Playing with Technoculture
An exploration of avant-garde games that builds upon the formal and political modes of contemporary and historical art movements.
The avant-garde challenges or leads culture; it opens up or redefines art forms and our perception of the way the world works. In this book, Brian Schrank describes the ways that the avant-garde emerges through videogames. Just as impressionism or cubism created alternative ways of making and viewing paintings, Schrank argues, avant-garde videogames create alternate ways of making and playing games. A mainstream game channels players into a tightly closed circuit of play; an avant-garde game opens up that circuit, revealing (and reveling in) its own nature as a game.
We can evaluate the avant-garde, Schrank argues, according to how it opens up the experience of games (formal art) or the experience of being in the world (political art). He shows that different artists use different strategies to achieve an avant-garde perspective. Some fixate on form, others on politics; some take radical positions, others more complicit ones. Schrank examines these strategies and the artists who deploy them, looking closely at four varieties of avant-garde games: radical formal, which breaks up the flow of the game so players can engage with its materiality, sensuality, and conventionality; radical political, which plays with art and politics as well as fictions and everyday life; complicit formal, which treats videogames as a resource (like any other art medium) for contemporary art; and complicit political, which uses populist methods to blend life, art, play, and reality—as in alternate reality games, which adapt Situationist strategies for a mass audience.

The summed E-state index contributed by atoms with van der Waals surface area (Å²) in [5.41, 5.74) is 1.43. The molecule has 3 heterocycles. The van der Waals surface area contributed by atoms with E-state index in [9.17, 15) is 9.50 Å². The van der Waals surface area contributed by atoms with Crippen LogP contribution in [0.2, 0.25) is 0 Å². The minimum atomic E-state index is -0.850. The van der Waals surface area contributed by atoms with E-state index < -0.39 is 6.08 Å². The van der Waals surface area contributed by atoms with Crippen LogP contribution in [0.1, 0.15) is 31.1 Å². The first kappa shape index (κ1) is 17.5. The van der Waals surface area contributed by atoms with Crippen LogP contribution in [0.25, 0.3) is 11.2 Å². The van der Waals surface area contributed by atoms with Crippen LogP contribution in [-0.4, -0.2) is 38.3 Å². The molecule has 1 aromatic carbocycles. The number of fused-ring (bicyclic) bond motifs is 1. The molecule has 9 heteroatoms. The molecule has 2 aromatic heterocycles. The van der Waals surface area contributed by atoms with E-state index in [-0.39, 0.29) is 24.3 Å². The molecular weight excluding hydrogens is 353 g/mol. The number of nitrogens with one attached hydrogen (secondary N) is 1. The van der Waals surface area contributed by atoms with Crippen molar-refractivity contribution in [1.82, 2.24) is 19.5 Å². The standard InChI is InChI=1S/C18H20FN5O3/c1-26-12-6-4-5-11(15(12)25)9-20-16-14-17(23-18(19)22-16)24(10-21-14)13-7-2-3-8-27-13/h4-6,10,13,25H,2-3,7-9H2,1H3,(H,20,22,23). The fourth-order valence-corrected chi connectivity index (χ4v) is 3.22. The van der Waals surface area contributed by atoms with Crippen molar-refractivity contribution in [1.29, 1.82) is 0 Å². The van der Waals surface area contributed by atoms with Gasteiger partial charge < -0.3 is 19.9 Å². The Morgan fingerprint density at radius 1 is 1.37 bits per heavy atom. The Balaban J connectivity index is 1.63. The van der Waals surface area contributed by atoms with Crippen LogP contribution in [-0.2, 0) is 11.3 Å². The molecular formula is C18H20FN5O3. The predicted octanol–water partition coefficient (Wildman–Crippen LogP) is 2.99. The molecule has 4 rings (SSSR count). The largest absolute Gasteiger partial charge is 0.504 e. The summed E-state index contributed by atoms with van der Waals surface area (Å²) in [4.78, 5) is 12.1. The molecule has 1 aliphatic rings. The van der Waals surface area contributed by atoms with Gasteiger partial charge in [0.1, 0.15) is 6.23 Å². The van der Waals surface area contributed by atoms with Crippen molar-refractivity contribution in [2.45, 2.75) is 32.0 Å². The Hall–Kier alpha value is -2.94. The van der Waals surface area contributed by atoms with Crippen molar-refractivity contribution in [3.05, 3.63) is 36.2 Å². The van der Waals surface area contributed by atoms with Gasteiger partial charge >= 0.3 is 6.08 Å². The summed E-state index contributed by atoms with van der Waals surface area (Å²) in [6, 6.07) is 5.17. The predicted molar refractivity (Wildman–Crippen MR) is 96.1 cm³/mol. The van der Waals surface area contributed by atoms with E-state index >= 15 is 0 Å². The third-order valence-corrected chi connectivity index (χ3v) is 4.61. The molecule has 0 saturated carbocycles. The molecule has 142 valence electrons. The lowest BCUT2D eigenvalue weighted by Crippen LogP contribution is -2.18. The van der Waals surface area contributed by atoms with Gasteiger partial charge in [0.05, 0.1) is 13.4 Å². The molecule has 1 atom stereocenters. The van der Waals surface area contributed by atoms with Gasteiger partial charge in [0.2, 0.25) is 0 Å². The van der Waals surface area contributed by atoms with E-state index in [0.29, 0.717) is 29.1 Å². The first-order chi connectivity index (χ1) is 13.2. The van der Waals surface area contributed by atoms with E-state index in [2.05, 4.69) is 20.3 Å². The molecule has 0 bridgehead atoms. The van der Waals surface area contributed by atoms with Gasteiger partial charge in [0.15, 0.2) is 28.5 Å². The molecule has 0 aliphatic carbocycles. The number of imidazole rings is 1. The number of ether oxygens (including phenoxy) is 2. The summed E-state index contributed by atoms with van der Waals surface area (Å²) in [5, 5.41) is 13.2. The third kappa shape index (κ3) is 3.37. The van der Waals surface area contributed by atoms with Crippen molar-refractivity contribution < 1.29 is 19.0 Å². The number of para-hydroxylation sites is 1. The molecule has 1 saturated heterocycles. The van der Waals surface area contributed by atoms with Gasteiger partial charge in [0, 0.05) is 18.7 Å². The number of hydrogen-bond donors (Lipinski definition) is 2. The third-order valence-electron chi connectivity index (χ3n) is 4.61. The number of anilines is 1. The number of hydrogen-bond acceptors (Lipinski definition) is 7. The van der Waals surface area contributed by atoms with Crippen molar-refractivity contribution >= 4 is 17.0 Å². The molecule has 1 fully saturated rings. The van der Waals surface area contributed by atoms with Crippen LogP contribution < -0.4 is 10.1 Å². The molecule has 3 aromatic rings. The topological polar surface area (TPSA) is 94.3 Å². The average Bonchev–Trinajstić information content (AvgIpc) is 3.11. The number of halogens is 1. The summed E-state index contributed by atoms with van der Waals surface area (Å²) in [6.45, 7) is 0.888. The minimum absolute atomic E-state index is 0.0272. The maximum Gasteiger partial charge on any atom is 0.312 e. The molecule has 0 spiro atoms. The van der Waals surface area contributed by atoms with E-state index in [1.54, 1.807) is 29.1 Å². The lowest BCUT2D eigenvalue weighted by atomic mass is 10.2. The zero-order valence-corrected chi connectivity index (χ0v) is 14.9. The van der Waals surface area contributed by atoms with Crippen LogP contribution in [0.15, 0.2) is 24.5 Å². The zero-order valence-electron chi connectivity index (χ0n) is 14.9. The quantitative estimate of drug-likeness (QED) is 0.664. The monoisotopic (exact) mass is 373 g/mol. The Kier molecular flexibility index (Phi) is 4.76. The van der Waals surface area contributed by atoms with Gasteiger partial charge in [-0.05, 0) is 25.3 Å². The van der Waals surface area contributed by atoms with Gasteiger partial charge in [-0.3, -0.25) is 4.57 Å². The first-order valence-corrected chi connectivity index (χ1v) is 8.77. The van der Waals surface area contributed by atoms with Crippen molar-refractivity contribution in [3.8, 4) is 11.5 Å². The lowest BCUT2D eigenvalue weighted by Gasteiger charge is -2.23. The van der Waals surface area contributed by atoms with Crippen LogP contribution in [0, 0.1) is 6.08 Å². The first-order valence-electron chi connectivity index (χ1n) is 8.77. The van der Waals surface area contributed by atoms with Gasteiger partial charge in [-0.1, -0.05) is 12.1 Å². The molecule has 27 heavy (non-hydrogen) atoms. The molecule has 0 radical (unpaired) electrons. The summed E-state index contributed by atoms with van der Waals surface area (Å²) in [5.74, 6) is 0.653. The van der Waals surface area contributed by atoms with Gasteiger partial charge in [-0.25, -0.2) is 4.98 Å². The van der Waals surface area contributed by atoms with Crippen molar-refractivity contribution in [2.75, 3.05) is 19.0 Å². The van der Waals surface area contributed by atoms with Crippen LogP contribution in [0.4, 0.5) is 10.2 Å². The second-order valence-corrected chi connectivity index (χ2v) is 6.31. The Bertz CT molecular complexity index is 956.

Hardcover$19.75 S | £15.99 ISBN: 9780262027144 232 pp. | 6 in x 9 in 88 b&w illus.
Like the multiple avant-gardes he so skillfully articulates in this much-needed treatise, Brian Schrank's Avant-garde Videogames radically challenges the status quo of how we see games, their place in art and culture, and provides a conceptual map of the many potential futures of this vibrant aesthetic form.
Associate Professor and Chair, USC Interactive Media & Games
In Avant-garde Videogames, Schrank shows us how the cutting-edge of games and the cutting-edge of art can be fashioned together into shears that cut holes into our perceptions of reality. This far-ranging examination of the relationship between games, technology, culture, and art serves as an excellent guide to the past, present, and future of avant-garde games.
CEO, Schell Games; Distinguished Professor of Entertainment Technology, Carnegie Mellon